Thursday, June 28, 2007

"Easy as Pie" by Arthur Winfield Knight

From: Private Eyes ed. Mickey Spillane and Max Allan Collins. Signet, 1998.

A retired San Francisco P.I. visits his old friend Karl, wanted by police for killing a black man in a case of road rage. After hearing Karl's side of things, that the man was beating on Karl's car, that Karl feared for his life, the P.I. doesn't believe a jury would convict him. However, Karl, dying from cancer, doesn't think he could stand a trial. He doesn't like the idea of dying in jail, either, so he's asked the P.I. to bring him an untraceable pistol.

In a short space, Knight poignantly parallels the two friends' lives. Steeped in despair, the story ends with the the P.I. walking away, listening for a gunshot.

Sunday, June 24, 2007

"Change of Life" by Lawrence Block

Available in: Enough Rope. William Morrow, 2002.

Royce Arnsletter believes he'll live to 76. On the eve of his thirty-eigth birthday, his frustration boils over at having done "not a damned thing" in half his life. The next day he plans to hold up the local bank with a shotgun, but the bank manager believes he's going hunting. When Royce asks for "every damned cent," the manager thinks he wants to withdraw all his own money. Royce backs off his plans, not even withdrawing all his own money.

The following day, even more frustrated, he decides to give himself no recourse but to rob the bank. So single-minded, he shoots his wife and shoots a bank teller to prove he is serious. Not having the foresight to bring extra shells, however, he is arrested and sentenced to 33 years in prison. What will he do with the five years after he gets out?

This story's noir undertones are somewhat lightened by Block's first-person parenthetical comments.

Wednesday, June 20, 2007

"Till Death Do Us Part" by Tim Maleeny

From: Death Do Us Part, ed. Harlan Coben. Little, Brown, and Company, 2006.

Recently nominated for a Macavity Award, this darkly comic story focuses on a chemist and botanist married sixty years. Theirs is not an ideal union. Each is fully aware of the other's indiscretions, yet divorce is unthinkable. Instead, they celebrate each anniversary by preparing innocuous-looking, yet truly deadly dishes for a multi-course meal. Up to now, the husband and wife have each managed to deduce the forms of poison before taking that fatal bite.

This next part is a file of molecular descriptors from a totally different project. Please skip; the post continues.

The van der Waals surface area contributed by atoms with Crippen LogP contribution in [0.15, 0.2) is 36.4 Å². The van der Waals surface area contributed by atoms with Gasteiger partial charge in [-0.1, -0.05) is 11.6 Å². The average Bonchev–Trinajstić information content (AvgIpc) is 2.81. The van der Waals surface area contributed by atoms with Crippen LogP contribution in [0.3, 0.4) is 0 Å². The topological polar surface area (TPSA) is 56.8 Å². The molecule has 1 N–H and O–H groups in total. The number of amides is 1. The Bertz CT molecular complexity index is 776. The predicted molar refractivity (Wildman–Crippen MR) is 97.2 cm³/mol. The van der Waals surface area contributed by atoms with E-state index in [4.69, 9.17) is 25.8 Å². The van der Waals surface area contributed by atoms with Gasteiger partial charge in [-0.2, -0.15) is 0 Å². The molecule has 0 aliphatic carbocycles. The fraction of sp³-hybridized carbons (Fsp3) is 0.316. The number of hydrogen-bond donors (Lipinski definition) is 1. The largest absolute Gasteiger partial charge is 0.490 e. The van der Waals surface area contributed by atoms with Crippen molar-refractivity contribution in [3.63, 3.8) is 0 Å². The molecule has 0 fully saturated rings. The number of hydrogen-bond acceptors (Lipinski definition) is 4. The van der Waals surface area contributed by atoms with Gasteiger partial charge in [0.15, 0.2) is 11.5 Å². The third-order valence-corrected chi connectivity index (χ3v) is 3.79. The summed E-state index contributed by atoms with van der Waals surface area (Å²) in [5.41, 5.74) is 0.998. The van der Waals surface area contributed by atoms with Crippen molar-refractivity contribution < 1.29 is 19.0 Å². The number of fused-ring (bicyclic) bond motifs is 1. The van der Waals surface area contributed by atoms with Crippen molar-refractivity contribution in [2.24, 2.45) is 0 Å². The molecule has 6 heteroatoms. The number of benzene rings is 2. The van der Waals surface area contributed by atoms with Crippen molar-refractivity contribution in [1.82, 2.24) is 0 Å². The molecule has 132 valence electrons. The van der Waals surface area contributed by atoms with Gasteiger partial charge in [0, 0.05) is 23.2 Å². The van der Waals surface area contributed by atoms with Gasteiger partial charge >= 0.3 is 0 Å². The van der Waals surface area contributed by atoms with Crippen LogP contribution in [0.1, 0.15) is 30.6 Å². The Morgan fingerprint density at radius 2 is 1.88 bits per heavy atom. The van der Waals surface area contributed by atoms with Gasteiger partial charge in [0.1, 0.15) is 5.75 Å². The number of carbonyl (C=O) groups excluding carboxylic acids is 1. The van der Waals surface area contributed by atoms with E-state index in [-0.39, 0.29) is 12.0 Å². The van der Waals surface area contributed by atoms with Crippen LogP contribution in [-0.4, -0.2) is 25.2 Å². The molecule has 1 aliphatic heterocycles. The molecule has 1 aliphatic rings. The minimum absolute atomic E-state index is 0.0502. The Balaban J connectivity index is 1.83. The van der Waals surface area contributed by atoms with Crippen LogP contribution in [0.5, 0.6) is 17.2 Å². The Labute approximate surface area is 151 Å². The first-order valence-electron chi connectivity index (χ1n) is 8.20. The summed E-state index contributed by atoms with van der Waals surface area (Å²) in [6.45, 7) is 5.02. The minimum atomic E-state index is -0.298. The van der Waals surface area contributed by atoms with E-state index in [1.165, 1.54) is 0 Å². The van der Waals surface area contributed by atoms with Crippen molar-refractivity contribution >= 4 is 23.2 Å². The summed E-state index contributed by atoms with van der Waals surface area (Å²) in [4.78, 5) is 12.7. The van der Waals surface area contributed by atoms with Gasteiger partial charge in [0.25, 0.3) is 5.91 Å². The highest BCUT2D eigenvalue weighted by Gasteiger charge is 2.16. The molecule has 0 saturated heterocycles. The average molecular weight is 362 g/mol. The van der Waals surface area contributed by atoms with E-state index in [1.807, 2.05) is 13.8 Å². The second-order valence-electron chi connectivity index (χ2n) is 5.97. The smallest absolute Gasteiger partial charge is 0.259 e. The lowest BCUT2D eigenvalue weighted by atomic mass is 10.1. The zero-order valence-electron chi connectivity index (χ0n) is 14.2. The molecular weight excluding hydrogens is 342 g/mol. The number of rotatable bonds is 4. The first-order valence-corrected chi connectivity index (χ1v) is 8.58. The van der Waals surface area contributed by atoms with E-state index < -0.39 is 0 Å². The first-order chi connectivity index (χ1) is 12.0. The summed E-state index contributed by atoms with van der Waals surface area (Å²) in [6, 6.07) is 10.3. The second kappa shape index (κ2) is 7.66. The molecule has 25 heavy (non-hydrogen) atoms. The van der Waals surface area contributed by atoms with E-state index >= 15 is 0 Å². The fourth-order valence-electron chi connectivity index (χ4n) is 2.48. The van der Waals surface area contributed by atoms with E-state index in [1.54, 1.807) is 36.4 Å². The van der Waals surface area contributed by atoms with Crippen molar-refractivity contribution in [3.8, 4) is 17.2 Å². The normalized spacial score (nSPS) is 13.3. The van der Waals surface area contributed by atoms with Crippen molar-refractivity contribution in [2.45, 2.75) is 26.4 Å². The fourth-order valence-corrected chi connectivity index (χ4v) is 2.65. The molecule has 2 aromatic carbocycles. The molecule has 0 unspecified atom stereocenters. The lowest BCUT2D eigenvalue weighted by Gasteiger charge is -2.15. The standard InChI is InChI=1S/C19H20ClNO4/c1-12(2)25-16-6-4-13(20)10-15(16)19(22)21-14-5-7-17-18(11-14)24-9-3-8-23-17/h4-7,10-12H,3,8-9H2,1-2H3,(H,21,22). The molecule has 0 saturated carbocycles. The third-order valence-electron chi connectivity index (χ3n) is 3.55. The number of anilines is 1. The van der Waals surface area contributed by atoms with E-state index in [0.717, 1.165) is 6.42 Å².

Saturday, June 16, 2007

"Breathe Deep" by Donald E. Westlake

From: High Stakes ed. Robert J. Randisi. Signet, 2003.

This 1985 story rounds out Randisi's collection of gambling-themed stories. Vegas dealer Chuck encounters an old man who tells of his "fatal attraction" to casinos on the Strip. Something about the man seems off to Chuck, and he presses a silent alarm.

Security is slow to respond, and the old man goes on to describe the night he was removed from a casino and roughed up to the point of getting buried under green tanks out back. While in the hospital, he is told those green tanks contain oxygen. and he suspects oxygen is pumped in to keep people awake and playing.

Chuck tells the man, "They don't do that with the oxygen." Unconvinced, the man spills lighter fluid on the table and begins to strike a match against the felt...

The old man's voice and mannerisms, expertly handled by Westlake, sell the story.

Tuesday, June 12, 2007

"Carrera's Woman" by Richard Marsten

From: Learning to Kill by Ed McBain. Harcourt, 2006.

From a collection of Evan Hunter's early magazine stories, "Carrera's Woman" concerns American rogue Jeff MacCauley, locked in a standoff with Mexican bandit Jose Carrera high in the Sierra Madres. Carrera has stolen MacCauley's money belt, containing $10,000. MacCauley has kidnapped Carrera's woman Linda.

In a twist on the woman-in-jeopardy theme, Linda seduces Jeff, keeping readers guessing about her true loyalties and who will prevail.

Friday, June 08, 2007

"The Laughing Man" by J.D. Salinger

From: Nine Stories by J.D. Salinger. Little, Brown and Company, 1953.

The Laughing Man is a larger-than-life rogue whose tall tales are told by John Gedsudski, a twenty-two-year-old law student known as the Chief to twenty-five boys he drives to afterschool sports, the Comanches. Salinger's story covers the course of Gedsudski's romance with Mary Hudson as seen through the eyes of a nine-year-old narrator.

The narrator describes Mary's insinuation into the Comanches' exclusively male environment, first through a picture the Chief displays on their bus, then joining in their baseball games. The narrator's animosity toward Mary evolves into a crush, but he is unable to relay Mary's interaction with John beyond describing their most obvious actions. And though readers are more aware the romance isn't going well, we never learn exactly why.

In The Laughing Man's penultimate adventure, Gedsudski leaves him shot by his lawman nemesis. Finally, The Laughing Man manages to kill his enemies by spitting their bullets back at them, but not before losing his faithful pet wolf. Without his beloved pet, The Laughing Man loses the will to live, leaving the boys for whom he was so real shaken.

Monday, June 04, 2007

"Tainted Goods" by Charlie Stella

From: Dublin Noir ed. Ken Bruen. Akashic Books, 2006.

Full of beer, liquor, and himself Jack Dugan talks too much to twin thugs sitting in a New York pub. Not only does he hire the twins to do a little muscle work on his behalf, he also tells them about two women and the bar with whom they can have their way.

Six days later, Jack wakes up in Dublin to find the twins brutally killed and himself tied to a chair, awaiting the wrath of the pub's bouncer, cousin to one of women he went on about.

Stella has an economic prose style and a great feel for dialog. We know Jack's talk is bound to catch up to him. The interest is in when and how.